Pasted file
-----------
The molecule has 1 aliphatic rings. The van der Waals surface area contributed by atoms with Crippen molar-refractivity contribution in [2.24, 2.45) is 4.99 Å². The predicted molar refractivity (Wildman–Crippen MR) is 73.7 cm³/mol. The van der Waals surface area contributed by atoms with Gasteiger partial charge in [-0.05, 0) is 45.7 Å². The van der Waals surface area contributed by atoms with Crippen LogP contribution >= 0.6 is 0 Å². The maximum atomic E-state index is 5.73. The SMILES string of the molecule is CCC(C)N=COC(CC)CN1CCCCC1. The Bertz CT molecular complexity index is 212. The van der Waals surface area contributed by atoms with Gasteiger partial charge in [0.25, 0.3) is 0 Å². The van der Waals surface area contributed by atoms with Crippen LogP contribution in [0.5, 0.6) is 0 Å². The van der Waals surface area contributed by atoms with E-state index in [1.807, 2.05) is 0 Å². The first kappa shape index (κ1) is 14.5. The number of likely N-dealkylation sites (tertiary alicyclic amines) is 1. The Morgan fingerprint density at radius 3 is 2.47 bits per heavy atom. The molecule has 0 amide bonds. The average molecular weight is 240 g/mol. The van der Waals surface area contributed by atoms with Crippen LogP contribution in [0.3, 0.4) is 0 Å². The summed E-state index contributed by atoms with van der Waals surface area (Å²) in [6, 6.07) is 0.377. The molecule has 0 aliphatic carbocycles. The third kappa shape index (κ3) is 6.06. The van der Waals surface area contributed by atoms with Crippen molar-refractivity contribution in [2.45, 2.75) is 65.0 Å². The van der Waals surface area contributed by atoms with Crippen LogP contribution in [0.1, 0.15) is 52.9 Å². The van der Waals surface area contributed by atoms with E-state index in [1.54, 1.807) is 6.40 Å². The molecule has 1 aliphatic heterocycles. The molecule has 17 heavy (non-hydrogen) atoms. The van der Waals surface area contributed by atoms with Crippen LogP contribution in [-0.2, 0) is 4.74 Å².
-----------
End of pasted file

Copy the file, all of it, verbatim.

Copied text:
The molecule has 1 aliphatic rings. The van der Waals surface area contributed by atoms with Crippen molar-refractivity contribution in [2.24, 2.45) is 4.99 Å². The predicted molar refractivity (Wildman–Crippen MR) is 73.7 cm³/mol. The van der Waals surface area contributed by atoms with Gasteiger partial charge in [-0.05, 0) is 45.7 Å². The van der Waals surface area contributed by atoms with Crippen LogP contribution >= 0.6 is 0 Å². The maximum atomic E-state index is 5.73. The SMILES string of the molecule is CCC(C)N=COC(CC)CN1CCCCC1. The Bertz CT molecular complexity index is 212. The van der Waals surface area contributed by atoms with Gasteiger partial charge in [0.25, 0.3) is 0 Å². The van der Waals surface area contributed by atoms with Crippen LogP contribution in [0.5, 0.6) is 0 Å². The van der Waals surface area contributed by atoms with E-state index in [1.807, 2.05) is 0 Å². The first kappa shape index (κ1) is 14.5. The number of likely N-dealkylation sites (tertiary alicyclic amines) is 1. The Morgan fingerprint density at radius 3 is 2.47 bits per heavy atom. The molecule has 0 amide bonds. The average molecular weight is 240 g/mol. The van der Waals surface area contributed by atoms with Crippen LogP contribution in [0.3, 0.4) is 0 Å². The summed E-state index contributed by atoms with van der Waals surface area (Å²) in [6, 6.07) is 0.377. The molecule has 0 aliphatic carbocycles. The third kappa shape index (κ3) is 6.06. The van der Waals surface area contributed by atoms with Crippen molar-refractivity contribution in [2.45, 2.75) is 65.0 Å². The van der Waals surface area contributed by atoms with Crippen LogP contribution in [0.1, 0.15) is 52.9 Å². The van der Waals surface area contributed by atoms with E-state index in [1.54, 1.807) is 6.40 Å². The molecule has 1 aliphatic heterocycles. The molecule has 17 heavy (non-hydrogen) atoms. The van der Waals surface area contributed by atoms with Crippen LogP contribution in [-0.2, 0) is 4.74 Å².